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MANUAL FOR YOUNG LADIES,
WITH HINTS ON •
LOVE, COURTSHIP, MARRIAGE, AND THE
TRUE OBJECTS OF LIFE.
KENT'S NEW COMMENTARY;
A MANUAL FOR YOUNG MEN,
BY C. H. KENT.
Entered according to Act of Congress, in the year 1881, by CHARLES H. Kent, in the office
of the Librarian of Congress, at Washington, D. C.
The attempt of an unprofessional writer to compile a book with the expectation that it will meet with favor and be a success, is an experiment that few care to make ; and especially so, if he has read of the fate of thousands who have written only to have their work dead in a week on the hands of their publishers. Writers, too, who were no novices in literary labor, have had such experience; even so distinguished a writer as Lord Beaconsfield, for his “Endymion " was a failure, and a heavy loss to the publishers.
The old saying, that “they who know nothing, fear nothing,” no doubt applies to those thirsting for fame in authorship, venturing where “angels fear to tread," &c. However, we remember reading of men who have made a success and a fortune in ventures in which no man of experience would bave risked a dime. An eccentric character, styling himself Lord Timothy Dexter, once lived in Newburyport, Mass. He displayed his peculiar genius in various ways. His geographical knowledge was somewhat at fault, but had it been better, he would not have made a fortune as he did, by shipping an entire cargo of the old-fashioned brass warming-pans to the West Indies. The natives used the pans for molasses ladles, and the covers for strainers. This man also wrote a book which was a success by way of originality. He adopted a novel and original method, which no author or publisher before or since has dared to imitate. The title was striking—“A Pickle for the Knowing Ones,” and a most remarkable feature about the book was, that everybody could read it, but not one could tell the subject it treated upon. He despised marring his book with punctuation marks, and threw them all in on the last page, leaving readers to punctuate to suit themselves. There were the “dots ;” season to your taste.” It was too much of a “pickle."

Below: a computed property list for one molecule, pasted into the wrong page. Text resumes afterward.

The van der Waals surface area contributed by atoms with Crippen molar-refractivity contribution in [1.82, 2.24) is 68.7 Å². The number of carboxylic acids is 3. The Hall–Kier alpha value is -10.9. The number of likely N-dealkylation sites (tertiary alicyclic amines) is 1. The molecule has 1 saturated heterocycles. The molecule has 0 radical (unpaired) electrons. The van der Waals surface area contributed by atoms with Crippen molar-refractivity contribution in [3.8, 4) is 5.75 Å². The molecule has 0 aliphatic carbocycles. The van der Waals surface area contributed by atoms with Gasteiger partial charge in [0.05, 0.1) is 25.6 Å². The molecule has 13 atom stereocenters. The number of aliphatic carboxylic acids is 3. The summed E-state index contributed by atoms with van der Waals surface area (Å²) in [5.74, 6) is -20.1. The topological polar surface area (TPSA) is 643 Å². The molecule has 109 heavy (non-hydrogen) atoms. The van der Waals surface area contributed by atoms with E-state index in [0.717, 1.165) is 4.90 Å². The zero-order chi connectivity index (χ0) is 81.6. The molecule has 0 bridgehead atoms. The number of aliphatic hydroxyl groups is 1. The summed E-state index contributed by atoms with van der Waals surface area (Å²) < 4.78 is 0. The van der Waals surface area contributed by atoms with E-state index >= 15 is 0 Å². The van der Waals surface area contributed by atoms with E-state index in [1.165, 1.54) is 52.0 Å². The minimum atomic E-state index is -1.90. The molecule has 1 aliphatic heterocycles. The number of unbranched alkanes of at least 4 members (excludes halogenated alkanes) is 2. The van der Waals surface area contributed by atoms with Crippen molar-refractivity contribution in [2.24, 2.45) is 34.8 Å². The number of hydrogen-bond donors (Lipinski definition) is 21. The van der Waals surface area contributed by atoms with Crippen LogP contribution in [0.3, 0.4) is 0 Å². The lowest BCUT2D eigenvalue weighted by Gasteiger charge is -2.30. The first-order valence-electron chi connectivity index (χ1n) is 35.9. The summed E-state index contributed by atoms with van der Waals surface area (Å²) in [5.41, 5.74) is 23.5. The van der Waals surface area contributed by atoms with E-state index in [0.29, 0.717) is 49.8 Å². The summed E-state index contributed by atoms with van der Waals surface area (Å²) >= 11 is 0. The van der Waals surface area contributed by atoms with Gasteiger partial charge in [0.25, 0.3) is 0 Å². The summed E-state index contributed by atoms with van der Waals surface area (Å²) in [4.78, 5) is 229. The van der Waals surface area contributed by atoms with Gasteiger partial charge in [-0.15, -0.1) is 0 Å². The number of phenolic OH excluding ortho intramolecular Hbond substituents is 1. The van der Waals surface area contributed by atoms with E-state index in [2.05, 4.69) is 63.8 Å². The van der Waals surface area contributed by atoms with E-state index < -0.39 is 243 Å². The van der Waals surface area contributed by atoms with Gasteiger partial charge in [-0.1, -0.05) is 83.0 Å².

We also felt we were inspired to write a book, and so the “ NEW COMMENTARY was compiled. We trembled, however, one day, at
the sight of a big pile of books right from the book-makers' hands, and wondered who would want a copy. We almost wished with Job, when he exclaimed, “0, that mine adversary had written a book," and not us, and then we should be relieved of the task of looking at them and dreading the ordeal that they must pass through before the fate of the venture would be decided. At last we made up our mind that it was just as well to settle the question at once, as to whether the “New COMMENTARY” was worthy of notice or not. We selected our man as the one who was to be the judge of what merit it contained, if any. With no little reluctance we dropped a copy into the post office to his address, to go on its mission, not knowing what might be its fate. Had the gentleman himself appeared at our office, we doubt whether we should have had the courage to have presented a copy to him then and there. We knew him to be not only an eminent scholar, but a most severe critic. In due time a letter came bearing the post-mark which we knew was the proof that our “New COMMENTARY” had reached its destination. We never broke open a letter with greater reluctance than we did this one. In fact, we looked at the envelope some time before we could muster up courage to open it. We fairly dreaded to face the revelation we knew it must contain. But aware that suspense is always more terrible to endure than the worst reality, we overcame our weakness and opened the letter. We
stood up” to read the verdict, being too nervous to sit down. We read it through once, and then again. We could not believe our eyes or our senses. In fact, it was too much for us. We were overcome-dumbfounded. Our eyes seemed to be failing us, blinded by undue and unusual moisture-they servant.'—we couldn't help it. How could we, when we read "hitting the nail on the head," “ your way of clinching every nail by pertinent and striking examples, so largely new to readers, is most commendable. Jacob Abbott began that line of writing for the young, and he has had no lineal successor, unless you prove to be the man. I hope you may."
We couldn't comprehend the situation ; we couldn't believe that we had become a full-fledged author without preparation or experience, and unskilled in scholastic lore. But, here was an endorse. ment of the work by a well-known college president; a man who abhors shams and slip-shod work of every kind; neither is he given